6. The Loughnashade Bronze Horn The Loughnashade Bronze Horn is considered to be another votive offering, since it was found entrenched in a bog in 1794 - a bog which was the former lake of Loughnashade in Emain Macha (also known as Navan Fort), an important complex of the Ulster Kings during the Iron Age. The Horn was one of four (only this one survives) and was placed in the lake alongside human skulls and other bones. It was crafted from riveted sheets of hammered bronze and has a decorated disc attached to the end. This disc is the most beautiful part of the horn, decorated with the classic lotus bud motif that was hammered on using the repousse technique. The horn dates from the 1st century and is an example of the admirable bronzeworking skills of the craftsmen from that time.
7. St. Patrick’s Bell and Shrine
That’s right, the National Museum has in its possession something which once belonged to Saint Patrick himself. Supposedly Ireland’s patron saint had hundreds of iron bells made, and left one with the leader of each Christian community that he set up. In 1100 a shrine was commissioned to house the bell by Domhnall Ua Lochlainn, the King of Ireland at the time. Cathalan Ua Maelchallain was deemed the keeper of the bell, and amazingly it remained in his descendants’ possession until the end of the 19th century. The shrine is made from bronze plates joined together, decorated with multiple gold filigree panels and topped with curved crest to keep the bell’s handle covered. Decoration includes spirals, interlacing patterns and intermittent stone studs.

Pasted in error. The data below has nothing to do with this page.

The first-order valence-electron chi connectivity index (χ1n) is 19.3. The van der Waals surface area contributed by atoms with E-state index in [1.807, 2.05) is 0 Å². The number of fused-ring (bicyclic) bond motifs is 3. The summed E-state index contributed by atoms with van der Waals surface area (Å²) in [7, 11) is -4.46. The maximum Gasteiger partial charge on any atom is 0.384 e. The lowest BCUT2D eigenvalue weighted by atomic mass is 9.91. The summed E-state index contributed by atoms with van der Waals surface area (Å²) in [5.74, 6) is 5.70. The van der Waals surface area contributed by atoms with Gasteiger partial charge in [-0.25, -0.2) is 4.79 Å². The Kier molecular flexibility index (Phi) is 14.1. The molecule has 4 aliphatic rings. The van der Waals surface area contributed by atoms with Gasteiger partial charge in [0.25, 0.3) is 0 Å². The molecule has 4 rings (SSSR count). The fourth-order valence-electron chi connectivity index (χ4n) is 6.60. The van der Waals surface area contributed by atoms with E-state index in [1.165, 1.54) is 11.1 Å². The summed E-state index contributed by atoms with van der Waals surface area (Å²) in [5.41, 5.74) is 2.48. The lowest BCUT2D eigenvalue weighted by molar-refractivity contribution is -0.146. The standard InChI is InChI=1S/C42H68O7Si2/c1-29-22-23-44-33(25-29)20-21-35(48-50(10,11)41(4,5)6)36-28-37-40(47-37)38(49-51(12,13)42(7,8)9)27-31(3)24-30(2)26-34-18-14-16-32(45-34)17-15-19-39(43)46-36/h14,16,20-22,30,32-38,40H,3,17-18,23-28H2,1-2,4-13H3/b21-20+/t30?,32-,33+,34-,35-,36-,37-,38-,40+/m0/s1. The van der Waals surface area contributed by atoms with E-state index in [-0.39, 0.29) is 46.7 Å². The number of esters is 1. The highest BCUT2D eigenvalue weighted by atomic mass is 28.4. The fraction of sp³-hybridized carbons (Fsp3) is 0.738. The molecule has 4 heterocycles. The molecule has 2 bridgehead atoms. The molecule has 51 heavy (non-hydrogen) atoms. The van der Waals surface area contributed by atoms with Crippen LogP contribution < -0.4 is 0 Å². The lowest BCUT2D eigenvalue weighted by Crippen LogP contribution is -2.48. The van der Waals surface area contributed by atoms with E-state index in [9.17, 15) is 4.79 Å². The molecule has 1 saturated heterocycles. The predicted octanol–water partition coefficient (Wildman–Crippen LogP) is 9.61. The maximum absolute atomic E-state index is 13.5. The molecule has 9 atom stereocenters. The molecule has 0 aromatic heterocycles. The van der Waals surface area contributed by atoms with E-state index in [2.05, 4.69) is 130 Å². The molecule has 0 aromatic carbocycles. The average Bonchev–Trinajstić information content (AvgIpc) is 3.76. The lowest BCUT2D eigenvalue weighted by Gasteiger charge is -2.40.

8. The Lismore Crozier
The Lismore Crozier dates from around the year 1100, and was discovered in the 19th century behind a blocked up doorway in Lismore Castle. Like its more well known counterpart, the Clonmacnoise Crozier, it consists of a wooden staff decorated with sheet bronze followed by a cast copper-alloy crook (the most ornate part). The crook is decorated on both sides with round studs of blue glass and red and white millefiori. Along the top is a ridge made up of three animals with open jaws, which terminates in an ornate animal head with blue glass eyes. Croziers were used by bishops as they presided over various important religious ceremonies, but they were more ornamental than anything else, and not actually used for any specific function (other than looking powerful and reminding the bishop of guiding his congregation on the right path, much like a shepherd).
9. The Faddan More Psalter
One of the most recent additions to the National Museum is the Faddan More Psalter (or book of psalms), which was discovered in 2006 in a bog in county Offaly. A man named Eddie Fogarty had been operating a mechanical digger in the bog when he noticed the book springing open as the peat fell from the machine’s shovel into a trench. Luckily, the bog owners had discovered archaeological finds before and knew exactly what to do to preserve it. Unfortunately, the book was already in poor condition, and the Museum is currently undertaking a huge and complex restoration project to try to find out more about its origins. So far, it is obvious that the book probably dates from the 8th century, came in five gatherings and shows evidence of illumination. It is the first historical Irish manuscript to be discovered for over 200 years.
10. Bog Bodies
If you’ve had your fill of ancient gold and silver artefacts, one somewhat more grisly sight you should check out in the National Museum are the bog bodies. These four Iron Age bodies were discovered in bogs in Offaly, Meath, Galway and Kildare and have been dated back to between 200 and 400 BC. The bodies are remarkably preserved and if you don’t feel too queasy to go in for a close-up look, you can even see their fingernails and hair!